The Postal Service is hoping to convince Congress that cutting Saturday delivery of mail except for packages would be a good thing, mainly to help the agency save costs. Postmaster General Patrick R. Donohoe is under the gun from Congress to save money and try to get the Postal Service back into the black. Last year, It lost $15.9 billion, The Associated Press reports. Donohoe believes cutting Saturday deliveries would save about $2 billion annually.
Donohoe has his work cut out for him. His road to profitability is blocked not by the costs of running his agency, but by Congress.
Congress years ago decreed the Postal Service should be an independent agency unsubsidized by the government. But the agency actually isn’t independent. It remains under the control of Congress, hardly any members of which have ever run a business. As a result, it carries burdens that other agencies, and few businesses, for that matter, have to bear.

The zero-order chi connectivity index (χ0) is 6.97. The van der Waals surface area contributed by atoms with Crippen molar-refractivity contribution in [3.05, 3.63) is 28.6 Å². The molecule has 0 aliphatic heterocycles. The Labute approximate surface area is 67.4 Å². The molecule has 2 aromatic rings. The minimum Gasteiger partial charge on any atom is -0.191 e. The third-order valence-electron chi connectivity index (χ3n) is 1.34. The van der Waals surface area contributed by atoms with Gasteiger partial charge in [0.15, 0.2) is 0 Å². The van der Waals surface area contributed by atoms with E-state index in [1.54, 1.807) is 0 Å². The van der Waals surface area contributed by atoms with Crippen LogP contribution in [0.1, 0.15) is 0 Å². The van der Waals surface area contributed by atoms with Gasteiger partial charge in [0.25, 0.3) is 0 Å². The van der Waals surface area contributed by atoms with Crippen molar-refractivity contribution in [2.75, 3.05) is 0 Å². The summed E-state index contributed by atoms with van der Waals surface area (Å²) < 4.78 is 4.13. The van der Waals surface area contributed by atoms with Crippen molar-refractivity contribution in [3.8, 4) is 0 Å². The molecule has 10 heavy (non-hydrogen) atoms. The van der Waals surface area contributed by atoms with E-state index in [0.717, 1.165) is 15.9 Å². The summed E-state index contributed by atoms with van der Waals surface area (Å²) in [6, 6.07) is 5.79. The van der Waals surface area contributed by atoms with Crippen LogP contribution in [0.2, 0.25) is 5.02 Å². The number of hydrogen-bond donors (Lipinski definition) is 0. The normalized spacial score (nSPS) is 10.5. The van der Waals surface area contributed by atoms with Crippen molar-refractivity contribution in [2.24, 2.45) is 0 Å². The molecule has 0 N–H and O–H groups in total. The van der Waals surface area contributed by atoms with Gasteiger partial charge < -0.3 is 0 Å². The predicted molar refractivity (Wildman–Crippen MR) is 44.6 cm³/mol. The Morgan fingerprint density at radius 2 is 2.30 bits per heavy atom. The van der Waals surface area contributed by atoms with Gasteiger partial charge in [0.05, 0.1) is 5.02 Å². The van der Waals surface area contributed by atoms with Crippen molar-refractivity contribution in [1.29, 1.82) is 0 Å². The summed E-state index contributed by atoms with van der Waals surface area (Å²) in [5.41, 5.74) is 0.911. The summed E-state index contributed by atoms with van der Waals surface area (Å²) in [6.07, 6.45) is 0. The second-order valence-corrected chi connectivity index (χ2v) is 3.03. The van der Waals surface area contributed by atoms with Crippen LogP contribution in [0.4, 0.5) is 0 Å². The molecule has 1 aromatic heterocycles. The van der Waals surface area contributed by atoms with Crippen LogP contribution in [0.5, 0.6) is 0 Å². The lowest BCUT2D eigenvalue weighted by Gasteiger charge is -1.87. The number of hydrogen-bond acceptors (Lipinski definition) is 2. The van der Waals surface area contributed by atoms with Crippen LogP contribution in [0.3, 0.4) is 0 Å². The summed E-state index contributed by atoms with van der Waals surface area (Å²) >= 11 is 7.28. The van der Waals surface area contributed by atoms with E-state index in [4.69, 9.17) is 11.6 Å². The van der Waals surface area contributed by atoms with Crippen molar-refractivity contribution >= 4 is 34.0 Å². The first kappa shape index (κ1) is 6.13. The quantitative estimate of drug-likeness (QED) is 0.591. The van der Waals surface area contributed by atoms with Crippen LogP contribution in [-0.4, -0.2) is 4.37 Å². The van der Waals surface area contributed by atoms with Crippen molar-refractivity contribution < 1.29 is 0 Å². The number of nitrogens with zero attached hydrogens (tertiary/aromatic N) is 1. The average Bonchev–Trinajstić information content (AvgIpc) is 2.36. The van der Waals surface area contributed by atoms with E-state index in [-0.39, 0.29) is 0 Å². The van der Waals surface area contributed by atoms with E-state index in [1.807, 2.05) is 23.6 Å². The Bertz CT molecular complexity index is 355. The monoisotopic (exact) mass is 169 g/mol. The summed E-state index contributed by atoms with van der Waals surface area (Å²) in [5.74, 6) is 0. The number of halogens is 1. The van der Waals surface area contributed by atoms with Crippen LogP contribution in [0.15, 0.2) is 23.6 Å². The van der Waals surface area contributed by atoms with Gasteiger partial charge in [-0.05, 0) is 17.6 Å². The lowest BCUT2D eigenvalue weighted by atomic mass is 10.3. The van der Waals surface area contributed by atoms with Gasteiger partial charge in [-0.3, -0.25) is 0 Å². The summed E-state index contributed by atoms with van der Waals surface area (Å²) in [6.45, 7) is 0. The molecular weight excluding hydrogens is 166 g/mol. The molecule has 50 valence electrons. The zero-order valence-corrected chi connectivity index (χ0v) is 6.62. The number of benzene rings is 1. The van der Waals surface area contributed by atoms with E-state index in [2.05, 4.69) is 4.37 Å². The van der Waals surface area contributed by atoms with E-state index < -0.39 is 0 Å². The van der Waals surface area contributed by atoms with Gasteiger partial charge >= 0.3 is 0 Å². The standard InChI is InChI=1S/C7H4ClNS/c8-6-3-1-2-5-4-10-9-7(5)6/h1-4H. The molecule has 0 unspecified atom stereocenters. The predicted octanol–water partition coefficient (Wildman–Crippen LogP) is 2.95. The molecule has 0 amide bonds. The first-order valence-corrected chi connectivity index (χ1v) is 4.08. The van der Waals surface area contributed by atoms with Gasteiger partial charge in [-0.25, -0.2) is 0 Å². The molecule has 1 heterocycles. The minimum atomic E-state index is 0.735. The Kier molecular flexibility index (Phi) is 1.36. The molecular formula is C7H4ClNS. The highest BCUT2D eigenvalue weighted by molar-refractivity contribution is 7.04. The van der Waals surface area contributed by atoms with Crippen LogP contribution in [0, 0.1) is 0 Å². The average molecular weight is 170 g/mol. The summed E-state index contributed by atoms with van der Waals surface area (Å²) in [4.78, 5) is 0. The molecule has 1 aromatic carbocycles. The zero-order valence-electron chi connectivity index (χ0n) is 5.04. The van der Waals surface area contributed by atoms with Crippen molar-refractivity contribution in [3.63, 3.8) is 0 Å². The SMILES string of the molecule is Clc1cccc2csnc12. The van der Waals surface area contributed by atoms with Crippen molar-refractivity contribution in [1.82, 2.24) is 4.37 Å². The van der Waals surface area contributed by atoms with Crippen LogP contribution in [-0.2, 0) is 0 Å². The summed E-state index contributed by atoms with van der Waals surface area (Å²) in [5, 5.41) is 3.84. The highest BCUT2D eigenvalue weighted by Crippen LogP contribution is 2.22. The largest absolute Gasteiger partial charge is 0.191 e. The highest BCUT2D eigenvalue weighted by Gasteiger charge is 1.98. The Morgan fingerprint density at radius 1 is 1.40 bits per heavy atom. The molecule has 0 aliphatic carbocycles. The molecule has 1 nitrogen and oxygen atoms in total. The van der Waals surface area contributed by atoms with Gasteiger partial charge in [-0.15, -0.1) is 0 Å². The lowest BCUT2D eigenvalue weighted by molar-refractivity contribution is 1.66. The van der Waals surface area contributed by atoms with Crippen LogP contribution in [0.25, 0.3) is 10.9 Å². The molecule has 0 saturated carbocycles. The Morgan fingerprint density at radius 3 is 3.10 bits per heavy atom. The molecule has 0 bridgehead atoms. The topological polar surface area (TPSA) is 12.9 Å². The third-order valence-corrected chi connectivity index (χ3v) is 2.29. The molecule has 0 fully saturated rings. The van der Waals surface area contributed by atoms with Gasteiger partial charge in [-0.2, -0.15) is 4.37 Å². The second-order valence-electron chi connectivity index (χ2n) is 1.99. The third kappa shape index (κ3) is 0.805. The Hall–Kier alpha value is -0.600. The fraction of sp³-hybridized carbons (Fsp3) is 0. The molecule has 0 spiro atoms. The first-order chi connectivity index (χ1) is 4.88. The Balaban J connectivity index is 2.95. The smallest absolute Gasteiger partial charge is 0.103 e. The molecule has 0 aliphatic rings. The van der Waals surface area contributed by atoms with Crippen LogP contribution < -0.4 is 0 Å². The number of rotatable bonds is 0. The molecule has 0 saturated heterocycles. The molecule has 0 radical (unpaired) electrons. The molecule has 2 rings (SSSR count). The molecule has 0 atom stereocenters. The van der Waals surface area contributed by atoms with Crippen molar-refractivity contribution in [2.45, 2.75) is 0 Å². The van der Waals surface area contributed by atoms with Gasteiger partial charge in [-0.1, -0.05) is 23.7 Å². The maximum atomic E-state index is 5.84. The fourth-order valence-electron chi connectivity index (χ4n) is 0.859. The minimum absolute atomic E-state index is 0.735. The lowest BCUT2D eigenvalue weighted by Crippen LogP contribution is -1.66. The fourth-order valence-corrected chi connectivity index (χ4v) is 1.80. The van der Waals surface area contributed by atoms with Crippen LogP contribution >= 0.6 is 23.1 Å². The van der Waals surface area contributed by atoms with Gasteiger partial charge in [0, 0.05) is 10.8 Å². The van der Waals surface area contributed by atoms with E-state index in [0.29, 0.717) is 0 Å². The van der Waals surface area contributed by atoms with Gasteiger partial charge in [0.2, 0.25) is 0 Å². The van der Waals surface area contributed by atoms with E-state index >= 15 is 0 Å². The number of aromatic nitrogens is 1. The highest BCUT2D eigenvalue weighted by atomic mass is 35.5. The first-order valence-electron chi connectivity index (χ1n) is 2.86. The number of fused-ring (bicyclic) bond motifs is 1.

Most onerous of these is the Congressional requirement in a 2006 law that mandates the Postal Service pay some $5.5 billion annually in advance for future retiree health care benefits. Last year, that requirement cost the Postal Service $11.1 billion, as it had to make a two-year installment.
If the Post Office hadn’t had to do that, and if it could have dropped Saturday mail delivery, it would have been in the black.
Congress already is gearing up to keep the postal service from making that change. If it is prohibited from making it, then Congress will have to start coming up with money for operations, or it will see a necessary national service deteriorate.
The Postal Service already has been hit hard by email and other forms of electronic communication. Congress shouldn’t hit it again with obstructive mandates.